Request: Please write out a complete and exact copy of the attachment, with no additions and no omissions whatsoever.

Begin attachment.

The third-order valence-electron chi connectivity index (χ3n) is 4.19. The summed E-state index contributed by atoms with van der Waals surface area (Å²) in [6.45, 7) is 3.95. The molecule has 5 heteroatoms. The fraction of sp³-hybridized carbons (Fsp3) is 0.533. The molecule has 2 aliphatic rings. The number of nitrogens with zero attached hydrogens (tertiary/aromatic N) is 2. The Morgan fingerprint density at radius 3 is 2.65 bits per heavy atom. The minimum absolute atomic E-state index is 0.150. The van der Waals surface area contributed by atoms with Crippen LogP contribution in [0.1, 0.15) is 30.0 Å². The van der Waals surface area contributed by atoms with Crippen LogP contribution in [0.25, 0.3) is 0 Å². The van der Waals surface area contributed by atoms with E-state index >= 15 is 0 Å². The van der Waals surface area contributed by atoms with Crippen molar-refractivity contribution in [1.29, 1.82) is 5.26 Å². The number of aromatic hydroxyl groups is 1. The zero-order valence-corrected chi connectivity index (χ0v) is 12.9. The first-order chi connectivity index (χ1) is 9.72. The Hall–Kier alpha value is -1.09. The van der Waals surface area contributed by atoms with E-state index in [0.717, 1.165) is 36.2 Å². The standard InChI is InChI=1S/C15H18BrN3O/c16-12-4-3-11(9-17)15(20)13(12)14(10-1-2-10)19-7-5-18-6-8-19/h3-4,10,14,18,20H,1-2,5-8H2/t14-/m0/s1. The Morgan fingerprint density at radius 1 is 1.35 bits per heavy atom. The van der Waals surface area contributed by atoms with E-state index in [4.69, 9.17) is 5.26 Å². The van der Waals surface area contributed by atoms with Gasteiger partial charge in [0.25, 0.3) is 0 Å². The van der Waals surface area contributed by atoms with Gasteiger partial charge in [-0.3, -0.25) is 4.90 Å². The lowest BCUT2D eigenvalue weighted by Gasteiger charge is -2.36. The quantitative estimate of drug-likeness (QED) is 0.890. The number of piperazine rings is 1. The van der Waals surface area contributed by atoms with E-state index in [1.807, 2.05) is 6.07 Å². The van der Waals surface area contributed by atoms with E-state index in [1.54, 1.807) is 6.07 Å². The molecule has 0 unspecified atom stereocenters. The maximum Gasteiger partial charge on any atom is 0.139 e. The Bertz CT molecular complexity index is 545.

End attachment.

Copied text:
The third-order valence-electron chi connectivity index (χ3n) is 4.19. The summed E-state index contributed by atoms with van der Waals surface area (Å²) in [6.45, 7) is 3.95. The molecule has 5 heteroatoms. The fraction of sp³-hybridized carbons (Fsp3) is 0.533. The molecule has 2 aliphatic rings. The number of nitrogens with zero attached hydrogens (tertiary/aromatic N) is 2. The Morgan fingerprint density at radius 3 is 2.65 bits per heavy atom. The minimum absolute atomic E-state index is 0.150. The van der Waals surface area contributed by atoms with Crippen LogP contribution in [0.1, 0.15) is 30.0 Å². The van der Waals surface area contributed by atoms with Crippen LogP contribution in [0.25, 0.3) is 0 Å². The van der Waals surface area contributed by atoms with E-state index >= 15 is 0 Å². The van der Waals surface area contributed by atoms with Crippen molar-refractivity contribution in [1.29, 1.82) is 5.26 Å². The number of aromatic hydroxyl groups is 1. The zero-order valence-corrected chi connectivity index (χ0v) is 12.9. The first-order chi connectivity index (χ1) is 9.72. The Hall–Kier alpha value is -1.09. The van der Waals surface area contributed by atoms with E-state index in [0.717, 1.165) is 36.2 Å². The standard InChI is InChI=1S/C15H18BrN3O/c16-12-4-3-11(9-17)15(20)13(12)14(10-1-2-10)19-7-5-18-6-8-19/h3-4,10,14,18,20H,1-2,5-8H2/t14-/m0/s1. The Morgan fingerprint density at radius 1 is 1.35 bits per heavy atom. The van der Waals surface area contributed by atoms with E-state index in [4.69, 9.17) is 5.26 Å². The van der Waals surface area contributed by atoms with Gasteiger partial charge in [0.25, 0.3) is 0 Å². The van der Waals surface area contributed by atoms with Gasteiger partial charge in [-0.3, -0.25) is 4.90 Å². The lowest BCUT2D eigenvalue weighted by Gasteiger charge is -2.36. The quantitative estimate of drug-likeness (QED) is 0.890. The number of piperazine rings is 1. The van der Waals surface area contributed by atoms with E-state index in [1.807, 2.05) is 6.07 Å². The van der Waals surface area contributed by atoms with E-state index in [1.54, 1.807) is 6.07 Å². The molecule has 0 unspecified atom stereocenters. The maximum Gasteiger partial charge on any atom is 0.139 e. The Bertz CT molecular complexity index is 545.